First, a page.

I’ve written other blogs on the story of Noah and the great flood, including a long blog series in which I commented on and offered Patristic comments on every verse from the Genesis chapters on the flood.  You can begin reading that blog series at God Questions His Creation:  The Story of the Flood (a).

All of the blogs in the series on Genesis and the flood are also available as PDFs, a few of them are:

Reading Noah and the Flood through the Source Theory Lens (PDF)

The Story of the Flood (PDF)

The Conclusion of the Flood (PDF)

You can find a complete list of PDFs with links to them at  Blog Series available as PDFs.

Methodology: How We Read the Bible – St. John Cassian

This is the 7Th   blog in this series which began with Reading the Bible: Hermeneutics & Typology.  The previous blog is  Methodology: How we read the Bible – Theodore of Mopsuestia.

St. John Cassian died in 435 AD and so was a contemporary of Theodore of Mopsuestia who was discussed in the previous blog.  In the selection below from Cassian’s writings, we get a clear sense of his own methodology in approaching the Scriptures to study and interpret them.

 “Now there are three kinds of spiritual lore, namely, tropology, allegory and anagoge.  This is what Proverbs has to say about them: ‘Write these three times over the spread of your heart’ (Prv 22:20).

History embraces the knowledge of things which are past and which are perceptible.  The apostle gives an example: ‘It is written that Abraham had two sons, one by a servant and one by a free woman.  The offspring of the slave was born in accordance with the flesh; the child of the free woman was born as a result of a promise’ (Gal 4:22-23).

What follows is allegorical, because the things which actually happened are said to have prefigured another mystery. ‘These two women stand for the two covenants.  The first who comes from Mount Sinai and whose children are born to slavery, is Hagar.  For Sinai is a mountain in Arabia , and so she corresponds to the present-day Jerusalem and is a slave along with her children.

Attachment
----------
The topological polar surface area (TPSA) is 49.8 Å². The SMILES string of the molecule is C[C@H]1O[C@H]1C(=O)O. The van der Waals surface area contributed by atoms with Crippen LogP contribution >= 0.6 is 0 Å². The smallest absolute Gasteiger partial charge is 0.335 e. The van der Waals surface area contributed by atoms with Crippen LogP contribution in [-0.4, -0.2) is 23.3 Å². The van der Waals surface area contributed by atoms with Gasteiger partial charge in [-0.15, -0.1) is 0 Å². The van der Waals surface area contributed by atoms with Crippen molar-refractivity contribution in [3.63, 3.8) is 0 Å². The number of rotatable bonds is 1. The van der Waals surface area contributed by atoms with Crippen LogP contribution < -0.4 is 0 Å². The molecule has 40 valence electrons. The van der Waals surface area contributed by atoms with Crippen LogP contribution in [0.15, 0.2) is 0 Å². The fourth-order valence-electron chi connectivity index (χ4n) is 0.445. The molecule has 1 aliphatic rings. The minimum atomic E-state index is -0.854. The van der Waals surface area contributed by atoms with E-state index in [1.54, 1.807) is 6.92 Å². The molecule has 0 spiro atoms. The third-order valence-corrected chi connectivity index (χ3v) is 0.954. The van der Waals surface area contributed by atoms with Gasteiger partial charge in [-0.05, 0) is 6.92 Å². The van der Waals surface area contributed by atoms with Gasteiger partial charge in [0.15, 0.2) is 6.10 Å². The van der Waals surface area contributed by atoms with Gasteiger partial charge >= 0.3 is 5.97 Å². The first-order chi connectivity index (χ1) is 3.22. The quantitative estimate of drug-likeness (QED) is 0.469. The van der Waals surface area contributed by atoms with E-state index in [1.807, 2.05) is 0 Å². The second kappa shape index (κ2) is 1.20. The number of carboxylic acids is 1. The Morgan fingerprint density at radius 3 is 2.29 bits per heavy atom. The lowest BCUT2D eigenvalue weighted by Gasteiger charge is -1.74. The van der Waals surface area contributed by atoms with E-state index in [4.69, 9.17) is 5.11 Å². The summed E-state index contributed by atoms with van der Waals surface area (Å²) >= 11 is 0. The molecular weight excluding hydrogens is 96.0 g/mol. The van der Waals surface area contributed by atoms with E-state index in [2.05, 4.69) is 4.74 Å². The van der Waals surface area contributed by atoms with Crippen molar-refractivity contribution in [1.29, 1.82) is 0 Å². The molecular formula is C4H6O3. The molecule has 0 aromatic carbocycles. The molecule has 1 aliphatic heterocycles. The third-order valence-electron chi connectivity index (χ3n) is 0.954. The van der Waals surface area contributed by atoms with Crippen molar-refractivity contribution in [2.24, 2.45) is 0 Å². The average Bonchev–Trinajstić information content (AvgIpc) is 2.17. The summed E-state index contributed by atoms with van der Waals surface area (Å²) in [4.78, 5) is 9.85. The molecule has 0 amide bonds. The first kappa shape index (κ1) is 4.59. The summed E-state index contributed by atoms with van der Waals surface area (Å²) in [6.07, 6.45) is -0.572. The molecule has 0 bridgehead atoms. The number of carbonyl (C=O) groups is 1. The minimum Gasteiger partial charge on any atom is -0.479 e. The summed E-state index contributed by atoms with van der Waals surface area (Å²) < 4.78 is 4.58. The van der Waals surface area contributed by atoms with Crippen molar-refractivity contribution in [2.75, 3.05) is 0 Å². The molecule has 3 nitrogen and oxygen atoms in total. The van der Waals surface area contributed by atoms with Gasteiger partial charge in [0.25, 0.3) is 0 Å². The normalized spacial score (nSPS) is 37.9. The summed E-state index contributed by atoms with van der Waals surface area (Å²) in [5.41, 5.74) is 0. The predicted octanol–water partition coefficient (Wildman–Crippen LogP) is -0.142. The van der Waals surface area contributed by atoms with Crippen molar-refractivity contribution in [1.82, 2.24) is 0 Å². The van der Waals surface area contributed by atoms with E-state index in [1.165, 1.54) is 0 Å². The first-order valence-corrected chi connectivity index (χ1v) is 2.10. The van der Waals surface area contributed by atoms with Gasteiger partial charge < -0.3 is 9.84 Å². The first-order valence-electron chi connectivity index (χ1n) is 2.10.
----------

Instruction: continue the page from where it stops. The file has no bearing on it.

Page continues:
Anagoge climbs up from spiritual mysteries to the higher and more august secrets of heaven…

Tropology is moral teaching designed for the amendment of life and for instruction in asceticism.  It is as if by these two covenants we were to mean the practical discipline and the contemplative, or else we could take Jerusalem or Sion to be the human soul…

Revelation is linked to allegory insofar as it explains in a spiritual sense the truths hidden under the historical account.  For example, suppose we wished to discover how ‘our fathers were all beneath the cloud and all were baptized in Moses in the cloud and in the sea and [how] all ate the same spiritual food and drank the same spiritual drink from the rock and that rock was Christ’  (1 Cor 10:1-4).  This way of stating the matter prefigures allegorically the body and blood of Christ which we receive every day.

The telling of things similarly referred to by the apostle is tropology.  With this we prudently discern the value and the worth of everything in the domain of practical judgment.  An example of this is when we are instructed to consider whether ‘it is fitting that a woman should pray to God with an uncovered head’  (1 Cor 11-13).  As has been said, this way of thinking has a moral content.

Then there is prophecy, which the apostle puts in third place.  He means anagoge, by means of which words are moved to the plane of the invisible and the future: ‘Brothers, we do not wish you to be in ignorance with regard to the dead, so that you will not grieve like those others who have no hope…

Doctrine makes plain the straightforward sequence of historical explanation.  In it there is no more hidden meaning than what is in the words themselves, for example, the following: ‘In the first place I handed on to you what I had been taught myself, namely, that Christ died for our sins in accordance with the Scriptures, that He was buried and that He rose on the third day and th)at He was seen by Cephas’ (1 Cor 15:3-5)…”    (St. John Cassian, CONFERENCES, pp 160-161)